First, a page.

Life gets busy. Has The Wealth of Nations been gathering dust on your bookshelf? Instead, pick up the key ideas now.
We’re scratching the surface here. If you don’t already have the book, order the book or get the audiobook for free to learn the juicy details.
Adam Smith was a Scottish economist, philosopher, and author, and a very successful one at that. His masterpiece, the wealth of nations, was released in 1776 and was, at that time, considered very controversial. But, it has laid out the groundwork for pretty much all economics since.
Smith is often referred to as the “Father of Economics” or the “Father of Capitalism” for good reasons. The wealth of nations’ main message is probably that we must trust in incentives. Adam smith was a pragmatist who knew that people will always act in their own self-interests and, therefore, every economic policy introduced must always take that into account. Secondary and tertiary effects must always be considered. A society can do no better than to set up the correct incentives so that humans will act in the best way possible.
This is a top 5 takeaway summary of the wealth of nations, written by the Father of Economics, Adam Smith.
Takeaway #1 – Productivity is King
The people of a nation will be better supplied with all the products and services that they have a vocation for if one or two of the following happens:
-First, an increase in the number of people who have a job compared to those who don’t
-Secondly, an increase in the productivity of those jobs
This could be said to increase their wealth. It depends much more on the latter than the former.
Thousands of years ago our ancestors were employed. All of them. Every day everyone had the job of catching food for themselves. Yet, today, even the poorest people of a western civilization are wealthier than the kings and queens from those times. Consider this story:
A man was handed the task of inspecting the construction of the waterway in a certain communistic land. When he arrived at the site he saw a thousand people digging with spades, while great digging machines stood idle nearby. He asked the manager of the project, “Why don’t you use the machines over there instead?” “Well sir, that’s because these people would be unemployed in no time”. The inspector thought about this for a minute and then returned home. The next day he went back to the site and went straight to the manager. He handed him a spoon…”Why don’t you use a thousand of these instead?”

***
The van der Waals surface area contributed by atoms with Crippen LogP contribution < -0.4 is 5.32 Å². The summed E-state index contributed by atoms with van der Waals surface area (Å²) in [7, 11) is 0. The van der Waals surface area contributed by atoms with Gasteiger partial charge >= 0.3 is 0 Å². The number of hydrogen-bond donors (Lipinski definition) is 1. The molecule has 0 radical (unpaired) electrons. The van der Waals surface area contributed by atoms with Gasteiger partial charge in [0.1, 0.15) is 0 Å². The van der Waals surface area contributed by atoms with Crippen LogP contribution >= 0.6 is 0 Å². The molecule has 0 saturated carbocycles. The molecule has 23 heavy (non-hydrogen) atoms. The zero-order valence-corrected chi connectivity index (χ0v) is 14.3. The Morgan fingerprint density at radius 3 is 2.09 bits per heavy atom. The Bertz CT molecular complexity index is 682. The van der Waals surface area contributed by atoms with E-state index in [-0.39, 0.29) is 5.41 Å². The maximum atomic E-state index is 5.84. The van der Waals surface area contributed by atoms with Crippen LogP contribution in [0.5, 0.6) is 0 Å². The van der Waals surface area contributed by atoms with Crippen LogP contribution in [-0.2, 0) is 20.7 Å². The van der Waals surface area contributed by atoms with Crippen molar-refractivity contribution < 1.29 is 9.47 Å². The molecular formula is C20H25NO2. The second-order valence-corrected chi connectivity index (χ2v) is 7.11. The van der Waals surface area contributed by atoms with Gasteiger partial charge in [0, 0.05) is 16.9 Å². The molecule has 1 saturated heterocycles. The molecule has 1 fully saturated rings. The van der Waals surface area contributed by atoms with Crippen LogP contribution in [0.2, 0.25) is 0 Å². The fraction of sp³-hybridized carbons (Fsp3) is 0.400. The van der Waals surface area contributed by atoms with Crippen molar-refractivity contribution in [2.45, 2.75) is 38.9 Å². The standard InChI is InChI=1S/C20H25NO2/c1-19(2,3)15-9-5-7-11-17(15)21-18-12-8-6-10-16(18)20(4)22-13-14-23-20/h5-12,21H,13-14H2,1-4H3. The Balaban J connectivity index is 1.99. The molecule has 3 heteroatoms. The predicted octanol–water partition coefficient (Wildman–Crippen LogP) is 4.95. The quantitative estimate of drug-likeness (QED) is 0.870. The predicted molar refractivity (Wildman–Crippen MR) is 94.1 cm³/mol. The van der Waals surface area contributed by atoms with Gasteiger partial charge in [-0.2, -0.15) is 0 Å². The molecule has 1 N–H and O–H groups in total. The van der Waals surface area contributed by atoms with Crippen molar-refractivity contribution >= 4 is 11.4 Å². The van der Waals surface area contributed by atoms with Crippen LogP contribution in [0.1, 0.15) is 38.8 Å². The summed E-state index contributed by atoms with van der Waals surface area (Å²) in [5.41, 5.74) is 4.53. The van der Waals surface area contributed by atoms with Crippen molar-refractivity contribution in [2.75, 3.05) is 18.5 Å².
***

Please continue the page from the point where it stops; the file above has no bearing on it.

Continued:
To the wealth of a nation, productivity is king. It is improved by three factors, primarily:
- Dexterity or skill in doing something
- Avoiding loss of time changing from one task to another
- Proper use of machinery
The first two factors come from the division of labor. Instead of having everyone in a society doing everything themselves, we should each do what we are best at and then trade products and services with each other. The greater the extent of this trade, or the greater the market, the greater the possible division of labor. Thereby, the greater the productivity. Just think about all these specialized products and services that we exchange with each other in a great city.
The division of labor increases as transportation is improved. Adam Smith gives an example from his experience in the 18th century. Six to eight men can, by water carriage, transport the same amount of goods in the same time with a single ship as a hundred men with 50 broad wheeled wagons and 400 horses. This is why rivers and seacoast towns often develop faster. They allow a greater division of labor as they extend the market of trade.
However, Adam Smith would be jealous if he looked at us today because now we have Amazon.
Takeaway #2 – Money: what is it and why do we use it?